Before continuing, I love tapas. Tapas bars are among my favorite eats because encourages adventurousness in eating decisions, fosters a more social dining environment, and allows you to try everything on the menu! I first discovered the concept of tapas at Meritage in Charleston, South Carolina and never turned back. I loved eating while living in Chile and Argentina because every meal was essentially tapas, thanks to their smaller portions! My addiction continued to grow once I moved to DC as I frequented Ceiba and Jaleo, despite my graduate student budget.
Okay, back to the review. We arrived and the waitress promptly approached us for our drink orders. Being in a tapas bar I was hopeful that a malbec would be available, and although I could not find it on their wine list, I asked our server and sure enough they had a bottle. After living in Argentina, I fell in love with malbecs, a varietal red unique to the country thanks to a great climate and tannin filled malbec grapes. I got my glass eager to taste the warmth and sweetness of the malbec and relive my nights cooking in Buenos Aires. When the wine finally hit my lips, it was cold. Umm...why is my red wine cold?! Is the malbec ordered with such low frequency that Gervais and Vine uses at home methods of wine preservation* to stretch the bottle? Furthermore, even if this is the case why is the wine not brought out to get up to temperature for the dinner service? This was off putting for me, but I let it go and decided to keep an open mind about the food.
We ordered two rounds of tapas after still feeling a bit of a hunger pang after round one. We started the meal with she crab spread, herb grilled lamb chops, a roasted duck quarter, and spicy gambas. The second round of tapas consisted of Moroccan spiced pork, tomato pesto shrimp, and marinated artichoke hearts. In the tradition of tapas, we of course shared with one another.
Consisting of crab, crab roe, garlic, sherry, cream cheese, and Parmesan cheese, the she crab spread tasted like she crab soup, so to me it was a success. The top was perfectly crusty from the cheese baking in the oven, while the inside was creamy. My only gripe with the dip are with respect to presentation. Only 4 pieces of crusty bread accompanied the dish, but we also had a mound of crackers and cornichons. The dip tasted much better spread on the bread than the crackers, so I was unsure as to why the crackers were even present. I was also confused by the oranges on the plate...lemon I could understand, heck even lime, but oranges? And the cornichons did not compliment the flavor of the dip, so why were they invited to the party? If you can't tell I'd prefer no garnish to one that is not thoughtful with respect to the flavor profile of the dish.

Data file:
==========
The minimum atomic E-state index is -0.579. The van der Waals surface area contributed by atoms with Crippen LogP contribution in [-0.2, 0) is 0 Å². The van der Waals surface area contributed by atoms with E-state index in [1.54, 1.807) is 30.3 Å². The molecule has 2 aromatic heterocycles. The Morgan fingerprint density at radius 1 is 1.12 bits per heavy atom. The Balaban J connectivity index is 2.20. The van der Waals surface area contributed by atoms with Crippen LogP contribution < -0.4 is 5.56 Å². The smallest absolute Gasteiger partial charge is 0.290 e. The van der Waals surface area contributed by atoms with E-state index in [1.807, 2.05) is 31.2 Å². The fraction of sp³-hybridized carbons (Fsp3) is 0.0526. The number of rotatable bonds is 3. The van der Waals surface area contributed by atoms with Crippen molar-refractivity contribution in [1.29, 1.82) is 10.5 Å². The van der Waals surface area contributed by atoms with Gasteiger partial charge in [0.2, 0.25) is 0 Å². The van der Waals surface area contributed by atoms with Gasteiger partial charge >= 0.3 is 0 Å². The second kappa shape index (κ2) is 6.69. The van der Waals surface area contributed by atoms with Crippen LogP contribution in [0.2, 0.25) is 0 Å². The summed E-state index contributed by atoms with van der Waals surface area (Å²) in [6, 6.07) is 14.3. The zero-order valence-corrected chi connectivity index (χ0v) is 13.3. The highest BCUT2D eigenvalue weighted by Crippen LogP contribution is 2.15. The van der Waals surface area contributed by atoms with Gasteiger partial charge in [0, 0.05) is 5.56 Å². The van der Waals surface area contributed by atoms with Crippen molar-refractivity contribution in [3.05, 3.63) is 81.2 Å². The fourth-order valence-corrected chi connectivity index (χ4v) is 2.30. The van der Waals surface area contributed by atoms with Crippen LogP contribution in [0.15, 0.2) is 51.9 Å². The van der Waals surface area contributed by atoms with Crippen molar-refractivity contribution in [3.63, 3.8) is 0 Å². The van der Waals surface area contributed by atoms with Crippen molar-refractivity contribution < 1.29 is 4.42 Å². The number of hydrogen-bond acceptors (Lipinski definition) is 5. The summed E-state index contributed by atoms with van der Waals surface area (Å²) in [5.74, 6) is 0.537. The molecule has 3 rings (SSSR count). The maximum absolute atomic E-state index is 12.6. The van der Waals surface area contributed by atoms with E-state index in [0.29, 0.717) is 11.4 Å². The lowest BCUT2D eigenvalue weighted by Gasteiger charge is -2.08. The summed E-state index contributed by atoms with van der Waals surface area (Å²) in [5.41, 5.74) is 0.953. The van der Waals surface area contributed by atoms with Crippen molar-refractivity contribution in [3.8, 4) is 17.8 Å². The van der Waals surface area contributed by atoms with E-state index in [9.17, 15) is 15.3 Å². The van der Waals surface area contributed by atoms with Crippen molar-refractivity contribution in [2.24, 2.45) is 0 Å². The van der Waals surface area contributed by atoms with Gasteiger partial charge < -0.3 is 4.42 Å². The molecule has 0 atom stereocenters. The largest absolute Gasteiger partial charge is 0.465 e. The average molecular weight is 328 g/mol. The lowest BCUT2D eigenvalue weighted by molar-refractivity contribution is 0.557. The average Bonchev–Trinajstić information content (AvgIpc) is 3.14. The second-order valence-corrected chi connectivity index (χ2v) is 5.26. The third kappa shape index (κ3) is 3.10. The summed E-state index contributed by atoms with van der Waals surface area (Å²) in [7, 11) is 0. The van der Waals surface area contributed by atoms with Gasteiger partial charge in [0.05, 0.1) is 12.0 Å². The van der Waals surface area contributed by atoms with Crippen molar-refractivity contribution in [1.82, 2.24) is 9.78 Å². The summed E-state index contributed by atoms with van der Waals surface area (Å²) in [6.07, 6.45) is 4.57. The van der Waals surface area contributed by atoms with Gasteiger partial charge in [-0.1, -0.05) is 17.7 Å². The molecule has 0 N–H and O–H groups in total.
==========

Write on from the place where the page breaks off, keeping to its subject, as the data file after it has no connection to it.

The Moroccan spiced pork in the words of my friend "tasted like Christmas" because of all of the traditional spices used in Moroccan cuisine, the cinnamon was the most apparent in this dish. The pork had a nice crust, but was a bit chewy and pushing on overcooked. The pork was served with a Gorgonzola fondue that did not compliment the flavor of the pork, and I felt that it was largely out of place. My friends agreed, adding that they felt the dip was watery, herb-y, and "bizarre." Concerning presentation, large toothpicks were placed in the dip to encourage skewering and dipping, but enough toothpicks did not come to the table so my friend Aimee ended up using a fork, while Sloan and I stabbed with the skewers. To me, the waitress should have ensured that enough toothpicks were available for everyone at the table, but maybe I'm asking for too much. Anyhow, less than half of this dish was eaten, but we all kept discussing it after its abandonment to try to figure out why it "tasted funny."
I would love to tell you about the Sun Dried Tomato Pesto Shrimp, because they sounded incredibly promising on the menu: garlic and herb grilled shrimp served on a fresh tomato and basil pesto, yum! Sadly, the shrimp were so overcooked that we sent them back and I referred to them as rubber bands for the rest of the night. I will say that they were plated beautifully.
As for the service, I was not very impressed. Perhaps I'm used to dining in D.C. and other food centers, but I do not like being rushed, nor do I want to feel as if you are trying to get me drunk so that bill will climb and I will tip you more, relax, I tip well; I've been a waitress, I know what its like. We had to repeatedly ask for silverware and when it finally arrived, so did her attitude. Also, when we ordered additional tapas she did not bring clean plates, and perhaps I have a touch of OCD, but I found that pretty gross. Furthermore we never got a refill of water, despite several requests. And like I've said in previous posts, I can deal with bad food, but I cannot handle bad service.
All in all dinner was pretty mediocre. Of the tapas ordered, only the duck and lamb were finished by us; the others remained half (or less) eaten or sent back. Although the duck and lamb chops were amazing, that is not enough to make me return, because I feel like many of the flavor profiles of the dishes have not been thought out well. If I do return, I think I'll stick to the cold tapas and spreads because they appear to be a bit more consistent than the hot tapas. Honestly, I don't feel like Gervais and Vine is a "must eat" in Columbia, but if you do choose to give it a go, I highly recommend the lamb chops, duck quarter, and crab dip.
Gervais and Vine
Price point: $10 and less per tapas, 2-3 tapas per person to feel satisfied.
*I learned from the Wine Coach, that if you remove the air from a bottle of wine, and place it in the fridge, you can give it a longer life.